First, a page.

In the summer of 1960 Shostakovich went to Dresden, where he was to write a score for the film Five Days, Five Nights, a joint East German and Soviet production. The devastation of Dresden by Allied bombing in 1945—the event that drove Kurt Vonnegut to write Slaughterhouse Five—was still evident in 1960, and it stunned the composer. He interrupted his work on the film score and in the space of three days (July 1214) wrote his String Quartet No. 8, dedicated “To the memory of the victims of fascism and war.”
The Eighth Quartet has become the most-frequently performed of Shostakovich’s 15 quartets, but this intense music appears to have been the product of much more than an encounter with the horrors of war—it sprang straight from its creator’s soul. In it Shostakovich quotes heavily from his own works: there are quotations from the First, Fifth, Tenth and Eleventh Symphonies, Piano Trio in E Minor, Cello Concerto No. 1, and his opera Lady Macbeth of the Mtsensk District, as well as from several Russian songs. The quartet also uses as its central theme Shostakovich’s musical “signature”: he took the letters DSCH (D for Dmitri and SCH from the first three letters of his last name in its German spelling) and set down their musical equivalents: DEs (E-flat in German notation) CH (B in German notation). That motto—D- Eb-C-B—is the first thing one hears in this quartet, and it permeates the entire work.
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Why should a quartet inspired by the destruction of a foreign city (and an “enemy” city, at that) have turned into so personal a piece of music for its composer? Vasily Shirinsky–second violinist of the Beethoven Quartet, which gave the premiere—offered the official Soviet explanation of so dark a work: “In this music, there is a portrait of Shostakovich, the musician, the citizen and the protector of peaceful and progressive humanity.” But in Testimony, Shostakovich’s much disputed memoirs, the composer strongly suggests that the quartet is not about fascism but is autobiographical and is about suffering, and he cites his quotation of the song “Languishing in Prison” and of the “Jewish theme” from the Piano Trio as pointing a way toward understanding the quartet.
The String Quartet in a Time of War:
Benjamin Britten and His Contemporaries
Sunday, May 21, 2017 – 2:00pm
Vanderhoef Studio Theatre
Mondavi Arts Center
Sunday, May 21, 2017 – 7:00pm
Vanderhoef Studio Theatre
Mondavi Arts Center
In her recent biography of the composer, Laurel Fay suggests an even darker autobiographical significance. In the spring of 1960, just before his trip to Dresden, Shostakovich was named head of the Union of Composers of the Soviet Federation, and the Russian government clearly expected such a position to be held by a party member. Under pressure to join the party, the composer reluctantly agreed and then was overwhelmed by regret and guilt. There is evidence that he intended that the Eighth Quartet, a work full of autobiographical meaning, should be his final composition and that he planned to kill himself upon his return to Moscow. Five days after completing the quartet, Shostakovich wrote to a friend: “However much I tried to draft my obligations for the film, I just couldn’t do it. Instead I wrote an ideologically deficient quartet nobody needs. I reflected that if I die some day then it’s hardly likely anyone will write a work dedicated to my memory. So I decided to write one myself. You could even write on the cover: ‘Dedicated to the memory of the composer of this quartet.’ ”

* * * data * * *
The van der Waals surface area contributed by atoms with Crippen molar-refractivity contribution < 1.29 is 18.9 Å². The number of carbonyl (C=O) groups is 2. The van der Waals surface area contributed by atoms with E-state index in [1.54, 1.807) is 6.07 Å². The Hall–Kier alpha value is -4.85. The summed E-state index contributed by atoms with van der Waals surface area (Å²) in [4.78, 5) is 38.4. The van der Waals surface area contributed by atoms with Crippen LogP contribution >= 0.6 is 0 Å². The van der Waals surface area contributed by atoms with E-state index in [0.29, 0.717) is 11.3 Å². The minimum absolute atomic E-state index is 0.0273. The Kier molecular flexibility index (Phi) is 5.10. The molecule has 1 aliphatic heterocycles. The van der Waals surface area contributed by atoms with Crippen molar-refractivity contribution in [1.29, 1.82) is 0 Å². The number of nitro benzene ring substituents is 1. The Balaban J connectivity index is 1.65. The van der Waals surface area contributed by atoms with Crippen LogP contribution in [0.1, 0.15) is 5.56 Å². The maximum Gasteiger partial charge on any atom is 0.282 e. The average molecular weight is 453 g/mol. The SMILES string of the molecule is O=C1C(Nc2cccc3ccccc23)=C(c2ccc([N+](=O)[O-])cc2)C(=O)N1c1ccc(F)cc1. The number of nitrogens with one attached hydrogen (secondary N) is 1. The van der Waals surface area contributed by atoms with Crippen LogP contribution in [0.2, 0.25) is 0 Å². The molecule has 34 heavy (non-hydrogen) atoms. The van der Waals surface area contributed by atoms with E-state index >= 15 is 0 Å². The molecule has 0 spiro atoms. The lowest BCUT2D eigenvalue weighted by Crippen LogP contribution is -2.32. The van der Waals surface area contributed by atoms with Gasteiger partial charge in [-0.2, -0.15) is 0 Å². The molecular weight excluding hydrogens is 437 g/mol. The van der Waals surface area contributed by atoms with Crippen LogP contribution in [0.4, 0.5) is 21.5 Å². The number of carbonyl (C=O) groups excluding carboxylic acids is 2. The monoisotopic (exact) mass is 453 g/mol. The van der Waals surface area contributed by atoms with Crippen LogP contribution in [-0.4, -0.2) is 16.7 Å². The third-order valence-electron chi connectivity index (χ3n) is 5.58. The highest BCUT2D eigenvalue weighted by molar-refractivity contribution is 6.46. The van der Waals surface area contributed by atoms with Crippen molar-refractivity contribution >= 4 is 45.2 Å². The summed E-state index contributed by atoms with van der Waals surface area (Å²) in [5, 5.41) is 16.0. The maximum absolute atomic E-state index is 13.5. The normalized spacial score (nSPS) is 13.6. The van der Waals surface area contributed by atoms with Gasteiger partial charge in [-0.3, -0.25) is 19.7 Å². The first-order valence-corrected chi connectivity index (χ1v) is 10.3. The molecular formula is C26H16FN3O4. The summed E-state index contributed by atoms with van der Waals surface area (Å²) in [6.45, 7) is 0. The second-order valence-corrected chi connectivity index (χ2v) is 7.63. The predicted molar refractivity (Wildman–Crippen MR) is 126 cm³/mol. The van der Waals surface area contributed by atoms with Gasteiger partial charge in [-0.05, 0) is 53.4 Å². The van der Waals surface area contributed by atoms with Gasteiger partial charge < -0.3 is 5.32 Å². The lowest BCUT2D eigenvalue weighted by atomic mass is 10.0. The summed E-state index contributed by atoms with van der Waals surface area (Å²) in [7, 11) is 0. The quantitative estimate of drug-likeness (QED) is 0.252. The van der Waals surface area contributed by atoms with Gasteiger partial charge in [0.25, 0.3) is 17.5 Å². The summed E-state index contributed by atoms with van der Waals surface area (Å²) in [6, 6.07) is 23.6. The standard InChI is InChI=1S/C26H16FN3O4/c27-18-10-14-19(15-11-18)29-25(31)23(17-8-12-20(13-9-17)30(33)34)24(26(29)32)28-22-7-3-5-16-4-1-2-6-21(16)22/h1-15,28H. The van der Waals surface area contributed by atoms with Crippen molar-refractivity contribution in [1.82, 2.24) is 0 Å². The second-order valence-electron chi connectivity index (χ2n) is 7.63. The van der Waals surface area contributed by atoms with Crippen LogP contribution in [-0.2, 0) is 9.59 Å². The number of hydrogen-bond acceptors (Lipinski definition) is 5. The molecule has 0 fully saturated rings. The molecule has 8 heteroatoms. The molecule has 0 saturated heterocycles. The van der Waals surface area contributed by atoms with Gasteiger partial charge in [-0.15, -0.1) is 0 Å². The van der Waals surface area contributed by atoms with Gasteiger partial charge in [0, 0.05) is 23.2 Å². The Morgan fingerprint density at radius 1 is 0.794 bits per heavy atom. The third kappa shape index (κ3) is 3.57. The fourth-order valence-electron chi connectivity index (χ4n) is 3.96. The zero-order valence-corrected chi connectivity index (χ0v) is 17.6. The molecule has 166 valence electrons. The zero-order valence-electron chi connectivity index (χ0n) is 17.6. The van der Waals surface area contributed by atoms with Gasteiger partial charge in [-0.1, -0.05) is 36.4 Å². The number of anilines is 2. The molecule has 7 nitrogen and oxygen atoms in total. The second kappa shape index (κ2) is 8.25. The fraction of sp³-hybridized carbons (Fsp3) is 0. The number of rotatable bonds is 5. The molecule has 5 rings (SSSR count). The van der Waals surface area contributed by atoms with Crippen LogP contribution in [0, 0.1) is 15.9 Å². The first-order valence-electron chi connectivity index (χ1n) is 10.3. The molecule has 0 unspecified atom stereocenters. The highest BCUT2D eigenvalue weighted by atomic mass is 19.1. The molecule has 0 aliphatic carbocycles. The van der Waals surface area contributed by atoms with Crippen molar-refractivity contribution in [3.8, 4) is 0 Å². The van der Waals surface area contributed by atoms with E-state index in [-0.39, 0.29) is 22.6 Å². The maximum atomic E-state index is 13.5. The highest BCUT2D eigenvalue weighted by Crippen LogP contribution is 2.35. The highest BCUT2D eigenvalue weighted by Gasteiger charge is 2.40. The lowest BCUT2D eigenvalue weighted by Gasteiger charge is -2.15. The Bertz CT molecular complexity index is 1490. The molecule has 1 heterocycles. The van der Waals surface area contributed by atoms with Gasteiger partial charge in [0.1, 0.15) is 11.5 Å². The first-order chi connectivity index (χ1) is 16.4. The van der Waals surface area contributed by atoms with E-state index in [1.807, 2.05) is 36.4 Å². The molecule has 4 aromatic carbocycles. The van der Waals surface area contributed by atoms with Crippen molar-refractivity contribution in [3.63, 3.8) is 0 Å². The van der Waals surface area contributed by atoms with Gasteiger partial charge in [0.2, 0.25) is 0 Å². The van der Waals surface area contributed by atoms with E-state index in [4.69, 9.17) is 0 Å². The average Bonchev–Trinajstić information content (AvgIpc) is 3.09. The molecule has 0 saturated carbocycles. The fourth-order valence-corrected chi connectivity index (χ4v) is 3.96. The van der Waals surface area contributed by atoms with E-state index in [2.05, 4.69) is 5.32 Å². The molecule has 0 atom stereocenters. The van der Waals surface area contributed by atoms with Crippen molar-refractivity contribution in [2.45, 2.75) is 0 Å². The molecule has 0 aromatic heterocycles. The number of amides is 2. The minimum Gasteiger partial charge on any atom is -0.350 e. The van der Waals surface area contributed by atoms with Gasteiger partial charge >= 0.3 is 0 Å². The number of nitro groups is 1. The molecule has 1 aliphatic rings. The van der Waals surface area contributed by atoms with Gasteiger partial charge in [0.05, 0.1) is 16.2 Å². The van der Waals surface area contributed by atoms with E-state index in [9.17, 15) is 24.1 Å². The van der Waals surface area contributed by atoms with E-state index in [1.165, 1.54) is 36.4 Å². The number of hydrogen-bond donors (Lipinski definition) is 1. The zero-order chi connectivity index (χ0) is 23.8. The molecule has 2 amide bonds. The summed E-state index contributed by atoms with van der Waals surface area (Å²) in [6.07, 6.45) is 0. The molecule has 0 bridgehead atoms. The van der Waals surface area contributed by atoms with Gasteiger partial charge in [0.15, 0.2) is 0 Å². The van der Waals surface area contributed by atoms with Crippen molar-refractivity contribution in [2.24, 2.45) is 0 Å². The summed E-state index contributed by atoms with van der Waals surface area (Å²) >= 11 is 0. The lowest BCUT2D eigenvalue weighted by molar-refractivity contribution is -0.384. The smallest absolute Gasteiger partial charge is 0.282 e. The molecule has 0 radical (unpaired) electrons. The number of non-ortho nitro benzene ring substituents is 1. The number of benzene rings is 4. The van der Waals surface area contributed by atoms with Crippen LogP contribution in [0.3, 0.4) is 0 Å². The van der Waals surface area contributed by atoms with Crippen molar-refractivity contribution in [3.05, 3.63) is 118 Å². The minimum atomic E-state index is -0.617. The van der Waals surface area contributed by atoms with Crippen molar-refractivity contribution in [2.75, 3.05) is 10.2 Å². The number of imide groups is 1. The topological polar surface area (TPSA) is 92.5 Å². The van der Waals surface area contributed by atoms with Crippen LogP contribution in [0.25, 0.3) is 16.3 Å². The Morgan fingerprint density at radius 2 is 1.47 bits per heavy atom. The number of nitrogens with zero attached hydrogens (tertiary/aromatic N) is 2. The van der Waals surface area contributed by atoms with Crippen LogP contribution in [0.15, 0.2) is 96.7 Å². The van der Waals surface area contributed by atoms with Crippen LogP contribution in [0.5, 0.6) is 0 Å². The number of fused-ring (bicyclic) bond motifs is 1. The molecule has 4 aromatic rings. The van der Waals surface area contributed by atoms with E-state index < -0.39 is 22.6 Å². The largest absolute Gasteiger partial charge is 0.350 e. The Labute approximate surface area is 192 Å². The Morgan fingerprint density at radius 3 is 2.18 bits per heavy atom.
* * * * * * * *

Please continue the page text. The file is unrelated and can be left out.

Was the Eighth Quartet to be Shostakovich’s epitaph for himself?
The quartet is extremely compact and focused—its five interconnected movements last 20 minutes. The brooding Largo opens with the DSCH motto in the solo cello, which soon turns into the fanfare from the First Symphony, followed in turn by a quotation from the Fifth Symphony. The movement, somber and beautiful, suddenly explodes into the Allegro molto, in which the first violin’s pounding quarternotes recall the “battle music” from the composer’s wartime Eighth Symphony. At the climax of this movement comes what Shostakovich called the “Jewish theme,” which seems to shriek out above the sounds of battle. The Allegretto is a ghostly waltz in which the first violin dances high above the other voices. Each of the final two movements is a Largo. The fourth is built on exploding chords that some have compared to gunshots, others to the fatal knock on the door in the middle of the night. At the climax of this movement come the quotations from the prison song and—in the cello’s high register—from Shostakovich’s opera Lady Macbeth. The fifth movement returns to the mood and music of the first. The DSCH motto enters fugally and many of the quartet’s earlier themes are recalled before the music closes very quietly on a chord marked morendo.